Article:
A Twitter-like micro-blog for personal project updates and snippets of thought, written in Oak

  • By Linus Lee
  • Last update: Dec 25, 2022
  • Comments: 0

The stream 🌊

The stream is like a less noisy, mini Twitter feed I've created just for myself and my updates on my work and thinking. It's a micro-blog in the truest sense of the word -- a timeilne of small casual updates that I can send out quickly on the go. The stream has a public front-end that shows a timeline of updates, and a private interface I use to send new updates and manage old ones.

The stream, running on a browser and an iPhone

I've used my Twitter as the main place people can get updates on what I'm working on or thinking about. Twitter is great, but the stream was born out of my desire for a micro-blog that was a little more homebrew, a little more focused, and a little more expressive.

The stream is also the first real application I built with my Oak programming language, so building it served as a good testbed and excuse for exercising the language in a real use case and patching in some of the initial bugs and rough edges. At launch, The stream is quite small — only about 500 well-commented lines of Oak code. That seems about right: It's complex enough to be a good test for a fledgling language, but simple enough not to overwhelm it.

Why not Twitter?

  1. Twitter is extremely noisy. There's a million other people vying for your attention next to what I have to say.
  2. Twitter is also quite limiting, not just in the character count, but also in that they only let you write in plain text, without any formatting unless you resort to ugly Unicode hacks.
  3. Lastly, Twitter is great for "in the moment" discussion in public, but it's not so great as a reference you can link to from the future, and as a historical record of my thinking and work. I wanted a place more purpose-built, more focused, and more permanent for my less permanent thoughts and updates.


The stream is a server-rendered web application written in pure Oak, a dynamic programming language I created. It's the first real project using Oak (outside of things like the standard library) for something practical, so I ended up building and revising much of the standard library in the process of building the stream. The stream is server-rendered for the primary reason that Oak doesn't compile to JavaScript yet — there's a little bit of JavaScript code to enable some light interactivity like light/dark mode, but all of the core app logic lives in the backend in Oak code.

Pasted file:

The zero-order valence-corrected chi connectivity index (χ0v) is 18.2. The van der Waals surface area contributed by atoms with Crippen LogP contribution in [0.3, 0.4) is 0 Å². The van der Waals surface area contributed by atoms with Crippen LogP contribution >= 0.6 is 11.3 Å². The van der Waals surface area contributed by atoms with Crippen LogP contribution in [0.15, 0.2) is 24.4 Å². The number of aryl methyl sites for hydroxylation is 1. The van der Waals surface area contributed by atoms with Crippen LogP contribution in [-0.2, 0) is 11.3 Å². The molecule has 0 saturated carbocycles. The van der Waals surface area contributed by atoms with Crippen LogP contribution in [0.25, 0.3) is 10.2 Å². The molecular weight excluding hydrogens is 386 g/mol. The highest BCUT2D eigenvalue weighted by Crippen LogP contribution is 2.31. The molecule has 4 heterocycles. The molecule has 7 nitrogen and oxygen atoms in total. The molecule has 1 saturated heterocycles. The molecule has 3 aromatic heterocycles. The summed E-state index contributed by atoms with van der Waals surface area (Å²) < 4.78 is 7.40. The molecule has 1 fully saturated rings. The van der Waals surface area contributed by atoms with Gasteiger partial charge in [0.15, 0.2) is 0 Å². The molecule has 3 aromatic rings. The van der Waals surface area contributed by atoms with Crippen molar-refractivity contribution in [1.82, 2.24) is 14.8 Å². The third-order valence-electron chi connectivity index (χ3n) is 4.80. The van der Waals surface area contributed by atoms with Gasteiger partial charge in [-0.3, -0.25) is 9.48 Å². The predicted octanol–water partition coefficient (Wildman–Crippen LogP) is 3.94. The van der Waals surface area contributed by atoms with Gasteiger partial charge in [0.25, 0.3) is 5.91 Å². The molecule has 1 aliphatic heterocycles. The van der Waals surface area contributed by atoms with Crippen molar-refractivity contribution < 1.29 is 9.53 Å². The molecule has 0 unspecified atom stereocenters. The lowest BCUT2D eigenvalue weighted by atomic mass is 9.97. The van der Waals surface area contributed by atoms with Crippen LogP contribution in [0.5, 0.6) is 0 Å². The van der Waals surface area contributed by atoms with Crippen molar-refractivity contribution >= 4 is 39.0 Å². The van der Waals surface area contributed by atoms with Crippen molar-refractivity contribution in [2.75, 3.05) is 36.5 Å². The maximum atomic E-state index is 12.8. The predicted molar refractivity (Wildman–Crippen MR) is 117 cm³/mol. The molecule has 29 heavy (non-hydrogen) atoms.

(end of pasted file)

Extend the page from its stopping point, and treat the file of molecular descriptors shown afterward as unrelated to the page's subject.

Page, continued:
The stream keeps all update data in a JSONL file on the backend, each entry containing a timestamp and the raw Markdown for each update. New updates are efficiently appended to the end of the file, and reading latest updates is as simple as reading the last N entries from the file. Though I give up some performance by going with this format rather than, say, a SQLite database, the ability to edit the data manually or easily inspect and back it up is worth the trouble. (And if performance becomes a problem, I can always easily migrate away later.)

Because the app is so simple (and I'm still trying to figure out what an "idiomatic" Oak web app should look like), there's nothing in the code that resembles a "framework". APIs hit well-defined HTTP routes, which directly call data querying and page rendering functions. Perhaps a better design pattern will appear as I build more sophisticated apps with Oak, but for the stream, this seems simple enough.

Build and deploy

Oak comes packaged as a single statically-linked executable, avaialble from the website. I deploy the stream as a systemd process that runs ./src/main.oak. The server will automatically create a ./db/stream.jsonl data file if it's not already there when it starts.

I use GNU Make to manage some common development tasks.

  • Just make to run the server
  • make watch or make w to run the server and re-start anytime the backend code changes
  • make fmt or make f to re-format any files containing unstaged changes using oak fmt. This is equivalent to oak fmt --changes --fix.